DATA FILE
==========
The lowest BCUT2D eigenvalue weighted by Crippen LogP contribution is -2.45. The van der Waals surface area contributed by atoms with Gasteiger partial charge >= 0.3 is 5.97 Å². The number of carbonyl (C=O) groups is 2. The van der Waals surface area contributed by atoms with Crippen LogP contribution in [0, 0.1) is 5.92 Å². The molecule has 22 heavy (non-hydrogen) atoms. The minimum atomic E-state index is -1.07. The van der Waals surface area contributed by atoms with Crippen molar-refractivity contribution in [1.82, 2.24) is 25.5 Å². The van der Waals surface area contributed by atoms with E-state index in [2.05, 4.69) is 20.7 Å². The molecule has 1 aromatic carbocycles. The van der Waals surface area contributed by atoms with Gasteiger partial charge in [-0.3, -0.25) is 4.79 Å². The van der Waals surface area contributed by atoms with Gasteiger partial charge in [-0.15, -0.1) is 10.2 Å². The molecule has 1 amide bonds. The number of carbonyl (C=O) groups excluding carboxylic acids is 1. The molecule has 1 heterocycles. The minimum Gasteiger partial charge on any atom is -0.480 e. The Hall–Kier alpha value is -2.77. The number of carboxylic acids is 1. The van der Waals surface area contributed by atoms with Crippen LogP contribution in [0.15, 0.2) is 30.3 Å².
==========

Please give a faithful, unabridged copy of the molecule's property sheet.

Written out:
The lowest BCUT2D eigenvalue weighted by Crippen LogP contribution is -2.45. The van der Waals surface area contributed by atoms with Gasteiger partial charge >= 0.3 is 5.97 Å². The number of carbonyl (C=O) groups is 2. The van der Waals surface area contributed by atoms with Crippen LogP contribution in [0, 0.1) is 5.92 Å². The molecule has 22 heavy (non-hydrogen) atoms. The minimum atomic E-state index is -1.07. The van der Waals surface area contributed by atoms with Crippen molar-refractivity contribution in [1.82, 2.24) is 25.5 Å². The van der Waals surface area contributed by atoms with E-state index in [2.05, 4.69) is 20.7 Å². The molecule has 1 aromatic carbocycles. The van der Waals surface area contributed by atoms with Gasteiger partial charge in [-0.3, -0.25) is 4.79 Å². The van der Waals surface area contributed by atoms with Gasteiger partial charge in [-0.15, -0.1) is 10.2 Å². The molecule has 1 amide bonds. The number of carbonyl (C=O) groups excluding carboxylic acids is 1. The molecule has 1 heterocycles. The minimum Gasteiger partial charge on any atom is -0.480 e. The Hall–Kier alpha value is -2.77. The number of carboxylic acids is 1. The van der Waals surface area contributed by atoms with Crippen LogP contribution in [0.15, 0.2) is 30.3 Å².